Predominantly a sub-contract machinist of turned parts that require a significant amount of milling and drilling, Rousant Sherwood Manufacturing — based in Henley-on-Thames — uses more than a dozen CNC lathes, mainly from the Japanese manufacturer Nakamura.
However, for expediency, some parts are mill-turned on vertical-spindle machining centres (VMCs); these include a line of three Topper machines built in Taiwan, one of which was automated last year.
The economic benefits of this automation are such that the machine now works mostly autonomously, allowing one operator rather than two to attend all three Toppers — halving the labour cost involved in producing a range
of stainless-steel load cells for a manufacturer of weighing equipment.
Different types of load cell are produced with the other two Topper VMCs, and there are plans to automate these
As with many automation initiatives in the factory, adapting the VMC was instigated by Ray Haywood, who owns the sub-contracting firm.
He says this automation is a prime example of how a three-axis machining centre that was formerly loaded and unloaded manually (in this case, for Ops 1 and 2) can be configured for automation at a reasonable cost.
The conversion was carried out by Andy Packman from Projex Design, which is on the same industrial estate at Henley-on-Thames.
A range of hydraulic work-holding equipment from Hitchin-based Roemheld UK (www.roemheld.co.uk
) was chosen for the project.
It included: an MC100Z concentric vice and a block cylinder that acts as a tailstock to secure the component between centres for Op1; a pair of swing clamps to hold the component for Op2; rotary unions for both pre-existing pneumatically operated indexing heads to feed the hydraulic power to the fixtures without tangling the hoses; and a hydraulic power pack (its actuation is sequenced by signals from the robot controller, which has been programmed
to manage component handling).
As is often the case with Mr Haywood’s equipment purchases, he ‘surfed the Internet’ to research a hydraulic work-holding solution, initially for Op2, and then approached a number of potential suppliers.
He said the response from Roemheld UK was both prompt and efficient; and because the hydraulic swing clamps were also of high quality, the order was placed.
The original plan was to use a two-jaw chuck to hold the component for Op 1, but Roemheld suggested a solution based on a hydraulic vice and tailstock (which was also bought).
With the help of Projex Design, the cell was configured so that, as well as loading, transferring and unloading workpieces, the robot automatically opens and closes both VMC doors (which were modified as necessary), making the manufacturing process fully automatic.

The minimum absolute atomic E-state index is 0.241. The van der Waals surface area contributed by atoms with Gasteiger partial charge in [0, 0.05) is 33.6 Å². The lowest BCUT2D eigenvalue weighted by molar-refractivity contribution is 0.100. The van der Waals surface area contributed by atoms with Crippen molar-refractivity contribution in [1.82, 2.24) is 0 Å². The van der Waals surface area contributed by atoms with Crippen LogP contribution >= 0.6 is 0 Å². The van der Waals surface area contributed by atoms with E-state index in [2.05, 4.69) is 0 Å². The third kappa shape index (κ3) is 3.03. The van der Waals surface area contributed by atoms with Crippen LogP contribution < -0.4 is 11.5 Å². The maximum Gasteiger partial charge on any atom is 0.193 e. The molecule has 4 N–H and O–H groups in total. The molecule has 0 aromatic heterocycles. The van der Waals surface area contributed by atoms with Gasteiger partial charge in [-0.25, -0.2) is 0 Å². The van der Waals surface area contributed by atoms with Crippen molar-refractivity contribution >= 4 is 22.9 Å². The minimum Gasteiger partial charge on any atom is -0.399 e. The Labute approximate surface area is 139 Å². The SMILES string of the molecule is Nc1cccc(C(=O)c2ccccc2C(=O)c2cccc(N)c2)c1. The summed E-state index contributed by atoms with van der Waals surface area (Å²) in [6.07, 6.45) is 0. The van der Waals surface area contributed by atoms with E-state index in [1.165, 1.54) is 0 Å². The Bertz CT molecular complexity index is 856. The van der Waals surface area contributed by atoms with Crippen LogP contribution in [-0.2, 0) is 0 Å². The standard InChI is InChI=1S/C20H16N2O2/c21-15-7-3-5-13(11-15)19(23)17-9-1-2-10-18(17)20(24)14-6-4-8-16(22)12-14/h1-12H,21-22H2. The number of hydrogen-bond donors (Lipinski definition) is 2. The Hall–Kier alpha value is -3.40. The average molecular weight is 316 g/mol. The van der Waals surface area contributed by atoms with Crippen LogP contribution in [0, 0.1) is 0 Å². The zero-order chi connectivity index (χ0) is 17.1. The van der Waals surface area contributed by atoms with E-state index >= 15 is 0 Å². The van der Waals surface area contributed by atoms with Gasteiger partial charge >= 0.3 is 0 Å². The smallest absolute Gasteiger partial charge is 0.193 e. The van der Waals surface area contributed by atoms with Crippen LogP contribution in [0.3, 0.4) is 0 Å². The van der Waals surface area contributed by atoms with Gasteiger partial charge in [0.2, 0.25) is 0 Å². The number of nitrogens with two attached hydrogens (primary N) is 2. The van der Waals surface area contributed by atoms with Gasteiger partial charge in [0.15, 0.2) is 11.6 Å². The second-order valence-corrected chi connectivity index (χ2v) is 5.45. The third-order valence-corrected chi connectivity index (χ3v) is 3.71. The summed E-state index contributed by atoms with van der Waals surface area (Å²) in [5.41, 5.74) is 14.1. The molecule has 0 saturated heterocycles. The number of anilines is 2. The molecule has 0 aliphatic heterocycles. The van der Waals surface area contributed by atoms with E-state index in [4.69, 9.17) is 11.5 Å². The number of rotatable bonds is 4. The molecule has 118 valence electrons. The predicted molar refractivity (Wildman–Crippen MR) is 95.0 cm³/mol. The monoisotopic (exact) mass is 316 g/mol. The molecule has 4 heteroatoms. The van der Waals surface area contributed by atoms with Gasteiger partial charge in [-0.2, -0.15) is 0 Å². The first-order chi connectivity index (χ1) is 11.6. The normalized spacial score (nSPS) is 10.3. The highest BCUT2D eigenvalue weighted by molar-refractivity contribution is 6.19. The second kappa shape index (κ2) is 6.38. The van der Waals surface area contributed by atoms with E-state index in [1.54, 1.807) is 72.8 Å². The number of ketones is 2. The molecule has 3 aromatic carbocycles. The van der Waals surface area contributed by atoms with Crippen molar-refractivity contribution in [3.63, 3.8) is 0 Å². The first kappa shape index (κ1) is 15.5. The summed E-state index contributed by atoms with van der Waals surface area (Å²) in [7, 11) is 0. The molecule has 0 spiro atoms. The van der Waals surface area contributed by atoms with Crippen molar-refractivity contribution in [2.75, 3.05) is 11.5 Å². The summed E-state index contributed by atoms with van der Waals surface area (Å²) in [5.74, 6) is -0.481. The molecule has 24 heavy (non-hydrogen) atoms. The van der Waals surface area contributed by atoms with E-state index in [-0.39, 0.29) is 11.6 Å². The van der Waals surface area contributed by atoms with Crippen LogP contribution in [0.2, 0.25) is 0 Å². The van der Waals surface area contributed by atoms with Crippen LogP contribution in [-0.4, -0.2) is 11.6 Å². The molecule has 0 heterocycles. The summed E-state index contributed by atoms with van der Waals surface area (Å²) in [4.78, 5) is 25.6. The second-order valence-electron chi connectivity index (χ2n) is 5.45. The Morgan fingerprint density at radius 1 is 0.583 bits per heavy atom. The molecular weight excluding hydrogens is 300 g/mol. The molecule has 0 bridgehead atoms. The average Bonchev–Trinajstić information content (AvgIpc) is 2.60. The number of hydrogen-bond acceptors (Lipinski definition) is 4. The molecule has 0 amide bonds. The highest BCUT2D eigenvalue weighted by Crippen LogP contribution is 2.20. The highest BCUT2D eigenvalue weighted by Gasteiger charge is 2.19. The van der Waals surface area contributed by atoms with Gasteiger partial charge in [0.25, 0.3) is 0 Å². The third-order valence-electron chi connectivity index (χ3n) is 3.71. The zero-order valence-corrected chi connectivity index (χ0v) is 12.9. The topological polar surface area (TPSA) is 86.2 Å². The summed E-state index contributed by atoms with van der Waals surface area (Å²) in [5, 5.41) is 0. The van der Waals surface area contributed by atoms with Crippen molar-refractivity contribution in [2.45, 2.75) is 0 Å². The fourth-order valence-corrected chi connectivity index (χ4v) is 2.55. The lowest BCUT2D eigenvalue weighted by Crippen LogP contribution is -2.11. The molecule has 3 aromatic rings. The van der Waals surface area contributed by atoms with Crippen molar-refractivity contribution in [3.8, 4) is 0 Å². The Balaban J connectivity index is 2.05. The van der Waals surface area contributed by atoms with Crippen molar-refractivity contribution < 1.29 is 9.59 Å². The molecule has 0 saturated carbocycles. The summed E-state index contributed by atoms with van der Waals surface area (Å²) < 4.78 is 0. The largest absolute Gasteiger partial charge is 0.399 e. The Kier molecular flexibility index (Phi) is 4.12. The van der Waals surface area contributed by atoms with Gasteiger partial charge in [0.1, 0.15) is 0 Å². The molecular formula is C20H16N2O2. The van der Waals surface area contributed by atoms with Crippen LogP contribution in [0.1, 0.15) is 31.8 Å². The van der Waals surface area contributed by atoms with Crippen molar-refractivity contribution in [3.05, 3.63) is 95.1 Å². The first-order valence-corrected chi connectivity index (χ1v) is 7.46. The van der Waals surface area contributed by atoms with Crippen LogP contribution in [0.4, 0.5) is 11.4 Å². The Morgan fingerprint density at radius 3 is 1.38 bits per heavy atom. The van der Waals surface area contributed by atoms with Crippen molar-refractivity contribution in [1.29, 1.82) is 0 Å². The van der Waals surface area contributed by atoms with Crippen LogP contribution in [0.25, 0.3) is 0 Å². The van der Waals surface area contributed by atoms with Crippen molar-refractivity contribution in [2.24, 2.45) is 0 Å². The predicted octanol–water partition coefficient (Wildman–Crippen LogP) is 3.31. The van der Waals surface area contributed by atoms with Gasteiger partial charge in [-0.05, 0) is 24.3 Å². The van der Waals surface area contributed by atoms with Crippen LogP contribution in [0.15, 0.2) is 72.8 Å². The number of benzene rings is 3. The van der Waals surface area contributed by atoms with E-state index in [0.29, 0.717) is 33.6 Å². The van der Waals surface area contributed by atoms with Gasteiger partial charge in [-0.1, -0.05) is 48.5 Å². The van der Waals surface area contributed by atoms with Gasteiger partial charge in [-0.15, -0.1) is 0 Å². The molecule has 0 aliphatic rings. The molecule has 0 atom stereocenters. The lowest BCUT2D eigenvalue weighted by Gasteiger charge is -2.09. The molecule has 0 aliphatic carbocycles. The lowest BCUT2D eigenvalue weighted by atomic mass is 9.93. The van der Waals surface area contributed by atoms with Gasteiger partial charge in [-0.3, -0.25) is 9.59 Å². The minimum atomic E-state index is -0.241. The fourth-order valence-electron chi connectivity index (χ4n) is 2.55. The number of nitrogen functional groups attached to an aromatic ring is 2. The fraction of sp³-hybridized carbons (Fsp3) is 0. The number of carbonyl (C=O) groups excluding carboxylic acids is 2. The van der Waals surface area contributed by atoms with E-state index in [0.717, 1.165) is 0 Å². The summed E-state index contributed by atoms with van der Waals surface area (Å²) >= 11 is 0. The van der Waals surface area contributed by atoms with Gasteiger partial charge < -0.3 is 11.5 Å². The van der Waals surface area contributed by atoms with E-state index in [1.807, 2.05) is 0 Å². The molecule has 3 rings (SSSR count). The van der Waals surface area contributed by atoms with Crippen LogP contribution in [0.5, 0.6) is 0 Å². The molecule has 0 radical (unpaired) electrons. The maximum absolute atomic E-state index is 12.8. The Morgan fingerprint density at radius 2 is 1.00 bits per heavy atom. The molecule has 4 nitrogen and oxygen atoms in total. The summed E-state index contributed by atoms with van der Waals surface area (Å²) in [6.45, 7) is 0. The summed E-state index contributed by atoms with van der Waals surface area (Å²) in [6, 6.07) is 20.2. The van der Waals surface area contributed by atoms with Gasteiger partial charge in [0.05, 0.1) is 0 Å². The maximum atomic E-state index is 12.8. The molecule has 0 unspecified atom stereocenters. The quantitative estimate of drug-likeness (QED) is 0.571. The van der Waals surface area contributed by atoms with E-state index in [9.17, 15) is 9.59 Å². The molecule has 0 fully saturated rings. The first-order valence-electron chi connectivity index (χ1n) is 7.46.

At the start of a day’s production, the robot opens the VMC’s doors, picks up a 67mm-diameter x 180mm-long cylindrical stainless-steel billet (weighing 8kg) from a table at the front of the machine and places it in a horizontal orientation in the hydraulic Roemheld vice.
The tailstock advances so that its centre pushes the billet to an end stop at the back of the jaw, then full clamping pressure is applied.
With the billet held securely in position (and free to be rotated through 360deg by the left-hand indexing head on which the vice is mounted), Op1 consists of milling two diametrically opposed flats along its length, drilling and chamfering three holes through the flats — and drilling and grooving two blind holes on either side, so that the web thickness is to within ±0.05mm (this is the tightest drawing tolerance; to achieve it, the depth of each blind hole must be controlled to 0.025mm).
The component is then indexed through 90deg for a small pocket to be milled.
After opening the doors, the robot picks up the part-machined component and transfers it to the Op2 fixture, mounted on the second indexing head on the right-hand side of the VMC table, where the workpiece is secured by the Roemheld swing clamps.
A fresh billet is loaded into the vice, so that its Op1 cycle can be completed simultaneously with Op2 on the first part, while the doors are closed.
Op2 comprises drilling and tapping a blind hole in one end face of the billet and drilling two holes at an angle through the small pocket on the side, so that they intersect internally. The entire cycle takes just over 1hr to complete.
When the robot opens the doors again and the hydraulic pressure is released, the finished part is moved from the Op 2 fixture to the component tray, the part-machined Op 1 workpiece is transferred to the Op 2 position, and a new billet is loaded into the Op 1 fixture.
The doors are then closed and the cycle starts again.
The process continues with minimal operator intervention throughout the day, although it is possible to run the process manually — for instance, to prove out an alteration to the machining sequence.